Nazism suffers from unreality, like Erigena’s hell. It is uninhabitable; men can only die for it, lie for it, wound and kill for it. No one, in the intimate depths of his being, can wish it to triumph. I shall risk this conjecture: Hitler wants to be defeated. Hitler is blindly collaborating with the inevitable armies that will annihilate him, as the metal vultures and the dragon (which must have known that they were monsters) collaborated, mysteriously, with Hercules.

This is an unforgettable passage, and it depends enormously on Borges’s intuitive ability to zero in on the “metal vultures,” rather than, say, the Erymanthian Boar, which serve as a more effective symbol than any realistic image ever could. As Borges writes elsewhere of another imaginative writer: “How can these fantasies move me, and in such an intimate manner? All literature (I would dare to answer) is symbolic; there are a few fundamental experiences, and it is unimportant whether a writer, in transmitting them, makes use of the ‘fantastic’ or the ‘real,’ Macbeth or Raskolnikov, the invasion of Belgium in August 1914 or an invasion of Mars.”

Borges is speaking here of The Martian Chronicles, of which he continues: “In this outwardly fantastic book, Bradbury has set out the long empty Sundays, the American tedium, and his own solitude.” This comes very close to what Borges notes of his own achievement in his lecture “The Argentine Writer and Tradition”:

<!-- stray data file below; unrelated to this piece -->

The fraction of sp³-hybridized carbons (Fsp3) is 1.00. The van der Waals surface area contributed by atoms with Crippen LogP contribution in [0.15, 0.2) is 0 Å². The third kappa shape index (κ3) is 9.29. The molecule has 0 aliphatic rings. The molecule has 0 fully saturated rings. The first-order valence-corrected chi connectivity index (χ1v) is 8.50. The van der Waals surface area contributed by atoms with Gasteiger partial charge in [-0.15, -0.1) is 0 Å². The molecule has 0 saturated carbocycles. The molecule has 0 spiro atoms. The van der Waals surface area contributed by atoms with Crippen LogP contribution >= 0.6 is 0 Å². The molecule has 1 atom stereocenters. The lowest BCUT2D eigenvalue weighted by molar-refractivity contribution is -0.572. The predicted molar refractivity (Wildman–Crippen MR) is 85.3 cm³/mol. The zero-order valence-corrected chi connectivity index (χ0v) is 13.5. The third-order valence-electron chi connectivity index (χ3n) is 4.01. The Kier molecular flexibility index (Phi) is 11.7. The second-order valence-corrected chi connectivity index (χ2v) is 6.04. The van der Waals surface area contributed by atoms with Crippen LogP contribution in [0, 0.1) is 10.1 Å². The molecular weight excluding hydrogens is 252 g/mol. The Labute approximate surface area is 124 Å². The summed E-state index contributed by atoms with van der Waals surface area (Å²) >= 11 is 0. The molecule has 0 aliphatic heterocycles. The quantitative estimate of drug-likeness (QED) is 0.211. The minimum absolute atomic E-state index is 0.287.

For many years, in books now fortunately forgotten, I tried to compose the flavor, the essence, of the outskirts of Buenos Aires; naturally I abounded in local words…Then, about a year ago, I wrote a story called “Death and the Compass,” which is a kind of nightmare, a nightmare in which elements of Buenos Aires appear, deformed by the horror of the nightmare…After the story was published, my friends told me that at last they had found the flavor of the outskirts of Buenos Aires in my writing. Precisely because I had not abandoned myself to the dream, I was able to achieve, after so many years, what I once sought in vain.